“A prime example is Ian Graeme. As the founder of the Friends of Bowker Creek Society, Ian Graem was the catalyst for community-based action. After retiring from government, he has returned to the BCI table as a valued member. As a result of his return to active duty, I have realized that Ian has a huge amount of expertise. His approach is thoughtful, respectful, and diplomatic with his suggestions. It has been great to have him as part of the group again.”
Moving Towards “Bowker Blueprint 2.0”
“Along with the community members, the commitment of all three municipal partners is also inspiring to observe and experience. Municipal staff are so supportive of the Blueprint vision, and all three Councils are in the process of recommitting to the Blueprint and the implementation strategy for stream daylighting.”
“Now, as the BCI prepares to embark on the second decade of implementation, the partners are excited when they contemplate what a fresh set of actions comprising Blueprint 2.0 would look like. In particular, there is lot of talk and considerable interest around the greenways aspect of the Blueprint. And, of course, daylighting continues to be a big focus for our current efforts.”
Community Volunteers are Sharing the Workload
“There is so much momentum. It is just a matter of harnessing the energy and being able to keep things moving when the time allocation for my Coordinator role is limited to one day per week. Community members are really stepping up to take on additional responsibilities and fill gaps – for example, a community volunteer (Susan Haddon) is helping to develop and assist with implementation of the vitally important BCI Communications Strategy. This is the type of volunteer commitment that makes such a difference to the success of the BCI over time.”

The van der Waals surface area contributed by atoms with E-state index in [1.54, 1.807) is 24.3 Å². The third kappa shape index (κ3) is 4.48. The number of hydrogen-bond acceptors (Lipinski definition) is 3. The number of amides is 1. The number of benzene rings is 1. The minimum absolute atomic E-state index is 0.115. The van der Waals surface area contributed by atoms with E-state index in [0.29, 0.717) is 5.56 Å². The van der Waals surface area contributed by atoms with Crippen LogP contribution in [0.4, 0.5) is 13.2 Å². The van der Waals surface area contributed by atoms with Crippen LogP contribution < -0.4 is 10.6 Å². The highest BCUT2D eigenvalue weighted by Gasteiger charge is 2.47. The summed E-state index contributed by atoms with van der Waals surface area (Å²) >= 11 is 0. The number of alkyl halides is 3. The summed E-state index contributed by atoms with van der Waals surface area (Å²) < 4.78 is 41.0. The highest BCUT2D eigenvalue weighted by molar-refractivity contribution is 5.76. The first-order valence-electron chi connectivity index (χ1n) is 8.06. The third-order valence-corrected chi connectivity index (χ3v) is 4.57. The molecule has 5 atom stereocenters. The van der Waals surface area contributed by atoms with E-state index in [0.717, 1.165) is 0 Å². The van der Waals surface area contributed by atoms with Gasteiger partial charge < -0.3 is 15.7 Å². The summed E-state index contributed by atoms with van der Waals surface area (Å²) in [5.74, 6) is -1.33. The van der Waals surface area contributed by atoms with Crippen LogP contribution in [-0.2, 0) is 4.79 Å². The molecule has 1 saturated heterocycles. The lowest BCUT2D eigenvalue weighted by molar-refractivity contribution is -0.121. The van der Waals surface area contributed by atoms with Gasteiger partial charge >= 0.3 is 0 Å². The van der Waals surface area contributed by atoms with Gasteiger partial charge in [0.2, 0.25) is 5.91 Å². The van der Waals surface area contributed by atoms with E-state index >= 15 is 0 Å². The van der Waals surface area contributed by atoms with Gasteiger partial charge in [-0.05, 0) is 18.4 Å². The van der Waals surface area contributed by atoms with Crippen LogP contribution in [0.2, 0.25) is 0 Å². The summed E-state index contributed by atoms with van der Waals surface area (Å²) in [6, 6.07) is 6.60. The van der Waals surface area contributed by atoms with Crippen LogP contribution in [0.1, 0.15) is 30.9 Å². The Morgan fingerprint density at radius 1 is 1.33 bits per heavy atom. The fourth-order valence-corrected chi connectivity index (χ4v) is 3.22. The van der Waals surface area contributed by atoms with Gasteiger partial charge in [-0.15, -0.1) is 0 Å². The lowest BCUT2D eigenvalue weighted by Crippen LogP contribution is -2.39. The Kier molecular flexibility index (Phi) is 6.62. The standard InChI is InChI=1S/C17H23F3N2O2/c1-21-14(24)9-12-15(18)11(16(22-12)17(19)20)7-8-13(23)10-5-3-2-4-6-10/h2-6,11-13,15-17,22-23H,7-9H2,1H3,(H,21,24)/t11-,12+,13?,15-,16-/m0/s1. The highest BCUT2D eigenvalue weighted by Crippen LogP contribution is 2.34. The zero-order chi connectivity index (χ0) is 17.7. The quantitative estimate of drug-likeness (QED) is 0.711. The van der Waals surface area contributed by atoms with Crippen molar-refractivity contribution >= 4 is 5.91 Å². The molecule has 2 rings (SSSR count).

“I am hoping that as we move forward with the new pieces – the greenways and Blueprint 2.0 – the momentum will just keep building. Built into those processes is communication with everyone. I anticipate the knowledge transfer process will just keep going and I will be absorbing it as best that I can. Eventually I hope that I am the person that others will come to with their questions about the Bowker history, where we have come from, and where we are going.”
“If we just stopped here, I could see our energy fading. We have accomplished the majority of the 10 key actions from the first Blueprint. To keep us energized moving forward, the focus will shift because the world is in a different place – for example, there is more emphasis on greenways and climate adaptation. These will have more of a focus, as will stream daylighting.”
“These new pieces of interest and information will go into Blueprint 2.0 and shift our course a little bit for the better,” concluded Lindsey McCrank.
To Learn More:
The Bowker Creek Blueprint is a 100-year action plan to peel back the pavement, daylight an historical creek, and restore nature within the Victoria urban region on Vancouver Island. The intergenerational commitment by so many players is inspirational.
A Beacon of Inspiration is the 10th in the Partnership’s Watershed Blueprint Case Profile Series. Because there is no equal to the Bowker Creek Blueprint and the intergenerational 100-Year Action Plan, the intent is that this “story behind the story” will have lasting value as a legacy resource for the Bowker Creek Urban Watershed Renewal Initiative. The Partnership’s hope is that others will be inspired by the Bowker experience.
To read the complete story, download a copy of A Beacon of Inspiration: Bowker Creek Blueprint and 100-Year Action Plan.